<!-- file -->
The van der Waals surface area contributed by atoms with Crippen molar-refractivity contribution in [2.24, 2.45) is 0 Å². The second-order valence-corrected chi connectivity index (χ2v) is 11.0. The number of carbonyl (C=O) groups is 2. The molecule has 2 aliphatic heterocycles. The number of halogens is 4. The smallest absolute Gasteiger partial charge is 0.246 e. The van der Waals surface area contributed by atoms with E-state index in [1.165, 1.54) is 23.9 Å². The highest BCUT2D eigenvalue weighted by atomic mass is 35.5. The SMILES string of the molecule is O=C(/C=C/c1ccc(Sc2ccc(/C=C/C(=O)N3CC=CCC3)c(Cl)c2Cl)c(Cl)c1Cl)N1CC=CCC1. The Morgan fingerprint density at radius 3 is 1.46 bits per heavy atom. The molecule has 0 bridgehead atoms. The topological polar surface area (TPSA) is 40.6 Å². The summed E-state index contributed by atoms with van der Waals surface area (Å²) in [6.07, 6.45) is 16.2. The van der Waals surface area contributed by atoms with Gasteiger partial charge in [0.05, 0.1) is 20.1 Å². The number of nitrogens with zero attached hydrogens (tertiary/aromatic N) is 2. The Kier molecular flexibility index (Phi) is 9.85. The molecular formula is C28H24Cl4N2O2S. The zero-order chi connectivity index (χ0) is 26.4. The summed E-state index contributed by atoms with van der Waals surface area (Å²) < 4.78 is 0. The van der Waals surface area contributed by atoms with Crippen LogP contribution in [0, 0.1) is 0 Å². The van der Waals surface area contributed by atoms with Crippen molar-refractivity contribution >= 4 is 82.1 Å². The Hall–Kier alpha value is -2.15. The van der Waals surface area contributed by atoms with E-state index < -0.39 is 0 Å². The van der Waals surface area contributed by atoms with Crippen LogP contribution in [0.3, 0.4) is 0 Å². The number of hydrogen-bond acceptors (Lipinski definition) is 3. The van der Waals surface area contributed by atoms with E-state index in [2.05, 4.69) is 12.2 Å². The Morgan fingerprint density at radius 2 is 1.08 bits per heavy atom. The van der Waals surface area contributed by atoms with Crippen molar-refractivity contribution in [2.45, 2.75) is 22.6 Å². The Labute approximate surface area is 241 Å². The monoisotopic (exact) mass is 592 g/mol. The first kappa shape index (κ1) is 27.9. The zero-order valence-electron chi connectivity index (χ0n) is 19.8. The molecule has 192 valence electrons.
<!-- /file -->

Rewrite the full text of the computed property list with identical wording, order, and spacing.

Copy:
The van der Waals surface area contributed by atoms with Crippen molar-refractivity contribution in [2.24, 2.45) is 0 Å². The second-order valence-corrected chi connectivity index (χ2v) is 11.0. The number of carbonyl (C=O) groups is 2. The molecule has 2 aliphatic heterocycles. The number of halogens is 4. The smallest absolute Gasteiger partial charge is 0.246 e. The van der Waals surface area contributed by atoms with E-state index in [1.165, 1.54) is 23.9 Å². The highest BCUT2D eigenvalue weighted by atomic mass is 35.5. The SMILES string of the molecule is O=C(/C=C/c1ccc(Sc2ccc(/C=C/C(=O)N3CC=CCC3)c(Cl)c2Cl)c(Cl)c1Cl)N1CC=CCC1. The Morgan fingerprint density at radius 3 is 1.46 bits per heavy atom. The molecule has 0 bridgehead atoms. The topological polar surface area (TPSA) is 40.6 Å². The summed E-state index contributed by atoms with van der Waals surface area (Å²) in [6.07, 6.45) is 16.2. The van der Waals surface area contributed by atoms with Gasteiger partial charge in [0.05, 0.1) is 20.1 Å². The number of nitrogens with zero attached hydrogens (tertiary/aromatic N) is 2. The Kier molecular flexibility index (Phi) is 9.85. The molecular formula is C28H24Cl4N2O2S. The zero-order chi connectivity index (χ0) is 26.4. The summed E-state index contributed by atoms with van der Waals surface area (Å²) < 4.78 is 0. The van der Waals surface area contributed by atoms with Crippen LogP contribution in [0, 0.1) is 0 Å². The van der Waals surface area contributed by atoms with Crippen molar-refractivity contribution >= 4 is 82.1 Å². The Hall–Kier alpha value is -2.15. The van der Waals surface area contributed by atoms with E-state index < -0.39 is 0 Å². The van der Waals surface area contributed by atoms with Crippen LogP contribution in [0.3, 0.4) is 0 Å². The number of hydrogen-bond acceptors (Lipinski definition) is 3. The van der Waals surface area contributed by atoms with E-state index in [2.05, 4.69) is 12.2 Å². The Morgan fingerprint density at radius 2 is 1.08 bits per heavy atom. The van der Waals surface area contributed by atoms with Crippen molar-refractivity contribution in [2.45, 2.75) is 22.6 Å². The Labute approximate surface area is 241 Å². The monoisotopic (exact) mass is 592 g/mol. The first kappa shape index (κ1) is 27.9. The zero-order valence-electron chi connectivity index (χ0n) is 19.8. The molecule has 192 valence electrons.